17- Bakhtin conceives the novel as language, as play of voices. Brecht brings out the diegetic element in drama. Barthes: narration rests on linguistic codes. 1966 essay: transition, shift from the study of signification to the study of enunciation. Emphasis on process and play. Formalists spoke of the poetic use of film—they seek equivalents for literary devices. But they lack a fully developed linguistic theory of cinema or literature—which would have to wait for the structuralists.

18- Film narration as Metalanguage
Colin McCabe compares cinema to the 19th-century novel. Both frame the object languages with a metalanguage which
    1) thereby creates a hierarchy of discourses,
    2) is "true" and
    3) issues from no identifiable speaker.
In film, the camera roughly equals this metalanguage.
19- In McCabe there is a crude distinction between object language and metalanguage, etc. Bordwell pro Bakhtin’s dialogism: "Bakhtin denies that there can be any static or stable metalanguage".
20- The division between object-language and metalanguage may run through a word—it does not refer to distinct patches of text. Every language is a system of languages. Bordwell is against the notion of privileging the camera work over other film techniques. There is an interplay of narrational factors, not a single "metalanguage".

21- Film Narration as Enunciation
Application to cinema of Benveniste’s theory of enunciation (histoire / discours, etc.). Benveniste is not very consistent. According to Kerbrat-Orecchioni, after Benveniste, the study of enunciation derives into the study of the marks of enunciation. Derivations from Benveniste are to be found in Barthes and Genette.
22- For Christian Metz, film gives an illusory impression of histoire, but it is discursive.  He proceeds to track discursive signs.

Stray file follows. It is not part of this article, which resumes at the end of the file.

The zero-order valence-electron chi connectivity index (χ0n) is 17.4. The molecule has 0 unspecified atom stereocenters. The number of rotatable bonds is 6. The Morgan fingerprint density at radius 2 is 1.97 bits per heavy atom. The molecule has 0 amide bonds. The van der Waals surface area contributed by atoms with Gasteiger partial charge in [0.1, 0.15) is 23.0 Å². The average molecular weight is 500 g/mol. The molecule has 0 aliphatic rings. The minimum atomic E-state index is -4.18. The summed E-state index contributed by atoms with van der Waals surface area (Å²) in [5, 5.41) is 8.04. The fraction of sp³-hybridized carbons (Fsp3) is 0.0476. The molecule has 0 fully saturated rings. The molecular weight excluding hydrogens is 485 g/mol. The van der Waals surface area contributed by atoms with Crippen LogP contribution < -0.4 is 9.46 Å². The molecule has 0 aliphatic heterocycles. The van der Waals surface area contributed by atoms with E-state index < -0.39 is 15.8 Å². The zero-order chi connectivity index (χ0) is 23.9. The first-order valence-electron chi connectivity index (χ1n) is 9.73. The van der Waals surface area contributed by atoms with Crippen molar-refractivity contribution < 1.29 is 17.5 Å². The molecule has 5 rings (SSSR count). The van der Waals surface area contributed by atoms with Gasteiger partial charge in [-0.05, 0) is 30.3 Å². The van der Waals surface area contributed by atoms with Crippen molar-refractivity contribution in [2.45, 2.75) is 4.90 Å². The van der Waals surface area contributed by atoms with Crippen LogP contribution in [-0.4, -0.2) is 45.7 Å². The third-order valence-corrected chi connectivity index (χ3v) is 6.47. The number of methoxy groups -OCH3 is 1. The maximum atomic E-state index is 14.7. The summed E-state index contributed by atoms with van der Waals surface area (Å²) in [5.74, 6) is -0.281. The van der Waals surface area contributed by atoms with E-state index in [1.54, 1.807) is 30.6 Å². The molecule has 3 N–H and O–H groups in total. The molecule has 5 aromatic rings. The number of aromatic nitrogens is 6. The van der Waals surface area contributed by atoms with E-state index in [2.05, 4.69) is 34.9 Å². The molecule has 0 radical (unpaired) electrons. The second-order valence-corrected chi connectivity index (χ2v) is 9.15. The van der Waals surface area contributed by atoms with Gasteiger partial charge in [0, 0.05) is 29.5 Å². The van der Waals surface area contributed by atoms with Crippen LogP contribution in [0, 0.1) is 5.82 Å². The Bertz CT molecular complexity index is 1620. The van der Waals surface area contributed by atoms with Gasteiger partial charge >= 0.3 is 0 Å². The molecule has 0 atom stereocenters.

23- Problems of using Benveniste applied to film: e.g. the notion of discours masquerading as histoire is not found in Benveniste (who speaks simply of histoire). Metz confuses discours with enunciation itself. "That traditional cinema is ’enunciative’ would not automatically make it ’discursive’ in Benveniste’s sense". There is an absence of justification for applying linguistic categories in enunciation theories (of film); they make for a troublesome translation. Vs. automatisms. E.g.:
24- "the shot is a materialdivision, not necessarily a signifying one". "The lack of a clear theory of enunciation leads to an intuitive, ad hoc spotting of discours. Camera work and editing, the two techniques privileged by the invisible observer model, become the principal bases of enunciation (...)." Should the camera be equaled to enunciation? to voice? to the narrator? to the author?  [By the way, Bordwell is in favour of the distinction narrator does not equal implied author does not equal real author].
25- Stephen Heath formulates the most ambitious theory of enunciation. "Position" used in 4 senses: physical perspective, mental space created, narrative point of view, and "subject-position" as the stability of a self. However, they are not integrated. Mimetic assumption "that shots create invisible observers and that editing creates ideal ones".
26- Bordwell: "because a film lacks equivalents for the most basic aspects of verbal activity, I suggest that we abandon the enunciation account". He is against the unjustifiable privileging of certain techniques over others.